The Worst Hire You’ll Ever Make!

A crazy thing happens almost every day in professional sports, and it’s the one thing that separates great teams from the pack. Talent selection will make or break a team’s success and in professional sports, it’s about getting the right talent for the right price.

The problem with most professional sports teams, regardless of the sport, is they continually try to improve their roster incrementally. “Oh, let’s pick up Pitcher A because he’s a little better than Pitcher B”.

Great Pitcher A is better than Pitcher B, but did Pitcher A truly solve the issue you have?

That’s the real issue!

The worst hire you can ever make is one that doesn’t solve your problem but just make it a little better. “We suck at sales, let’s hire Tim, he’s not great, but he’s better than Bob.” Wonderful, now you only slightly suck less at sales!

Never make a hire that doesn’t solve your problem completely that you are having in that specific position. Upgrading doesn’t always fix problems, and many times it actually continues your main problem longer instead of fixing it completely.

We have this belief that all we need to do is continue to get a little better each day, each week, each month until we eventually have fixed it. The problem is that this isn’t how most problems are actually solved, by getting a little bit better over time. Most problems are fixed by implementing one solution that solves the problem.

It’s basically this crappy failure paradox we continue to get sold by seemingly everyone with a platform. “Just keep failing and eventually you’ll find success!” Which is complete and utter bullshit, but we LOVE hearing this!

In hiring, you can’t keep failing and find success. You will actually find failure even faster and be out of business. In hiring, it’s critical you find success and hire the right people who will solve your problem the first time, not just make you a little better.

Another great example of this is in the NFL. It’s critical in the NFL that you have a great quarterback, but they’re extremely hard to find. So, if you don’t have an elite quarterback, most teams will continue to try and upgrade with average quarterbacks.

The better advice is to work with what you have and make it the best you can until you get the opportunity to hire, or draft, that one great quarterback that can truly change your franchise. Constant change and churn, just to get a little better, is slowly killing your organization.

Make great hires. Organizational change hires. Individuals who have the ability to make things right. Too often, and we’ve all been there, we make hires that feel safe, knowing they won’t hurt us, but they probably won’t help us much either. Those are the worst hires you can make.

The Weekly Dose: @VaultPlatform – Workplace Misconduct Reporting Tech

Today on the Weekly Dose I take a look at a timely technology in a world of #MeToo #BLM #Covid-19! Vault Platform helps organizations resolve workplace misconduct including that related to Me Too, Black Lives Matter, COVID-19, and all other workplace issues with a safe speak-up app for reporting incidents.

Let’s be clear to start, this isn’t your parent’s workplace 1-800 hotline, where you called some third-party company that would listen to your story, filter it, and then pass it along to HR, who then call you in. Vault is a technology, mobile-first, platform that allows employees to report any type of workplace harassment, fraud, corruption, racism, etc., and document their experience. Then, when they feel the time is right, they can actually send this forward to be responded to.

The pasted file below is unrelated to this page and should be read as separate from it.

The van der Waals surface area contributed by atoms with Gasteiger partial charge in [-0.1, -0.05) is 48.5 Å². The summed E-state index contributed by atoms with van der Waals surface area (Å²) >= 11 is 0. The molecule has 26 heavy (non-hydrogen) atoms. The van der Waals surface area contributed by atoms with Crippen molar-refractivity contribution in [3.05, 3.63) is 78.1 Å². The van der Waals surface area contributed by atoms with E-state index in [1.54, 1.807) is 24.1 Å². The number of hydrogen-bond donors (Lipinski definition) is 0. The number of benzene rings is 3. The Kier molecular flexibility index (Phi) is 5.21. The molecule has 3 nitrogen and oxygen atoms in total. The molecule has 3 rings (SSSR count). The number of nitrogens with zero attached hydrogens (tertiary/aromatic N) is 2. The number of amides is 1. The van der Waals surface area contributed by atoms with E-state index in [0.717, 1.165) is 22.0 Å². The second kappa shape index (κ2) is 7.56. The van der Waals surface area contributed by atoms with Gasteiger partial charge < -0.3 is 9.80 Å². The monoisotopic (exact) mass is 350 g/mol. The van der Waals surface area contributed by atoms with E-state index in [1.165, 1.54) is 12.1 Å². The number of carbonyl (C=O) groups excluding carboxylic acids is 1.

Each time an employee reports it is dated and time-stamped and the employee has access to their actual record the entire time. Once an employee decides to move forward it gets sent to the appropriate parties within the organization to resolve the issue.

What I like about Vault:

– “Go Together” – when talking about things like sexual harassment and racism, many times an employee does not feel comfortable reporting on their own, but they also don’t trust others when they say they’ll also report. Vault’s “Go Together” allows an employee to report, but only move it forward once another employee reports the same or similar behavior, so they are not making these accusations on their own. It’s really a brilliant idea!

– Vault dashboard works as a case management dashboard so HR, legal, D&I, etc. can check and track that reports are being resolved and how they are being resolved. It allows executives to instant insight access to the real problems that are going on in their organization, unfiltered, right from their employees.

– It allows employees to communicate in a way that is most comfortable to them, mobile messaging, not a phone call talking to a stranger.

– Employees can record for as long as they want without reporting and always have access to their own words, an organization can not delete or edit the employee’s own records. Many times something happens to an employee but they aren’t sure if it’s actually harassment, but as they see a pattern of behavior begin to happen, it becomes clear. Keeping these records makes it easy for the employee to give proof of how long and how much this is happening.

Right now every single organization on the planet is concerned with the experiences their employees are having. Me Too, BLM, COVID, etc. have shown us that our employees are having very drastic differences in their experiences, and we need to give our employees access and the ability to share these with us quickly and easily if we want to truly make changes and improve their experiences.

I first saw Vault at the HR Technology Conference right after Me Too and I liked it. With the additional social and health issues today, it’s even a more relevant technology. Vault Platform happens to be the perfect workplace technology at the perfect time. I highly recommend you take a look and a demo.

Are You Struggling to Find Happiness at Work?

In 1942 Viktor Frankl, a prominent Jewish psychiatrist, was taken to a Nazi concentration camp with his wife and parents.  Three years later, when his camp was liberated, his pregnant wife and parents had already been killed by the Nazis. He survived and in 1946 went on to write the book, “Man’s Search For Meaning“.  In this great book, Frankl writes:

“It is the very pursuit of happiness that thwarts happiness.”